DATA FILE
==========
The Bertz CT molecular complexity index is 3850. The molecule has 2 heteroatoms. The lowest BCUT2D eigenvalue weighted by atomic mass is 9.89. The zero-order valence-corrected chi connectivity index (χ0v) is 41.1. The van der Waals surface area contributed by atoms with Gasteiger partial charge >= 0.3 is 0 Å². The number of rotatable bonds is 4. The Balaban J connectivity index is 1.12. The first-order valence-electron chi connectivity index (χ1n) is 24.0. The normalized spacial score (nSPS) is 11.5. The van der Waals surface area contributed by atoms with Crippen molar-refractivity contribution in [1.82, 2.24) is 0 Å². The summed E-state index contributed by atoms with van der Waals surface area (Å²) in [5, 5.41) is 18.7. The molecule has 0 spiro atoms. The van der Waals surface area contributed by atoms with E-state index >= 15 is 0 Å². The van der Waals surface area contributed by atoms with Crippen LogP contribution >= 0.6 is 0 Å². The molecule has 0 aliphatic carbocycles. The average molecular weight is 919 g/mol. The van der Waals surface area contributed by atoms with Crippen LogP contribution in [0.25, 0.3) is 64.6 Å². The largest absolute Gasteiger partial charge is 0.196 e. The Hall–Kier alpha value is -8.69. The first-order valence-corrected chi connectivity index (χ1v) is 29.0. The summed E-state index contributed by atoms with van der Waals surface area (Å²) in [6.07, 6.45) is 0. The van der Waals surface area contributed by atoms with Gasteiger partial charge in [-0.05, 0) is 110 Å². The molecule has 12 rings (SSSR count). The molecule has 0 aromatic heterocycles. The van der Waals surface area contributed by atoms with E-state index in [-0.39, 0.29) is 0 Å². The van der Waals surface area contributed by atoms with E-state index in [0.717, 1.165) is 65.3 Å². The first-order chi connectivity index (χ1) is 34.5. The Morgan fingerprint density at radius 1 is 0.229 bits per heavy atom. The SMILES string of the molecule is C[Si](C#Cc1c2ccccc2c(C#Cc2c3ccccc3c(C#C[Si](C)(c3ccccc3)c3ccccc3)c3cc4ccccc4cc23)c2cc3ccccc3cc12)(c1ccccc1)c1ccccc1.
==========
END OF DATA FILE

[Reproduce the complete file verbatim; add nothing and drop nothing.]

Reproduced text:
The Bertz CT molecular complexity index is 3850. The molecule has 2 heteroatoms. The lowest BCUT2D eigenvalue weighted by atomic mass is 9.89. The zero-order valence-corrected chi connectivity index (χ0v) is 41.1. The van der Waals surface area contributed by atoms with Gasteiger partial charge >= 0.3 is 0 Å². The number of rotatable bonds is 4. The Balaban J connectivity index is 1.12. The first-order valence-electron chi connectivity index (χ1n) is 24.0. The normalized spacial score (nSPS) is 11.5. The van der Waals surface area contributed by atoms with Crippen molar-refractivity contribution in [1.82, 2.24) is 0 Å². The summed E-state index contributed by atoms with van der Waals surface area (Å²) in [5, 5.41) is 18.7. The molecule has 0 spiro atoms. The van der Waals surface area contributed by atoms with E-state index >= 15 is 0 Å². The van der Waals surface area contributed by atoms with Crippen LogP contribution >= 0.6 is 0 Å². The molecule has 0 aliphatic carbocycles. The average molecular weight is 919 g/mol. The van der Waals surface area contributed by atoms with Crippen LogP contribution in [0.25, 0.3) is 64.6 Å². The largest absolute Gasteiger partial charge is 0.196 e. The Hall–Kier alpha value is -8.69. The first-order valence-corrected chi connectivity index (χ1v) is 29.0. The summed E-state index contributed by atoms with van der Waals surface area (Å²) in [6.07, 6.45) is 0. The van der Waals surface area contributed by atoms with Gasteiger partial charge in [-0.05, 0) is 110 Å². The molecule has 12 rings (SSSR count). The molecule has 0 aromatic heterocycles. The van der Waals surface area contributed by atoms with E-state index in [-0.39, 0.29) is 0 Å². The van der Waals surface area contributed by atoms with E-state index in [0.717, 1.165) is 65.3 Å². The first-order chi connectivity index (χ1) is 34.5. The Morgan fingerprint density at radius 1 is 0.229 bits per heavy atom. The SMILES string of the molecule is C[Si](C#Cc1c2ccccc2c(C#Cc2c3ccccc3c(C#C[Si](C)(c3ccccc3)c3ccccc3)c3cc4ccccc4cc23)c2cc3ccccc3cc12)(c1ccccc1)c1ccccc1.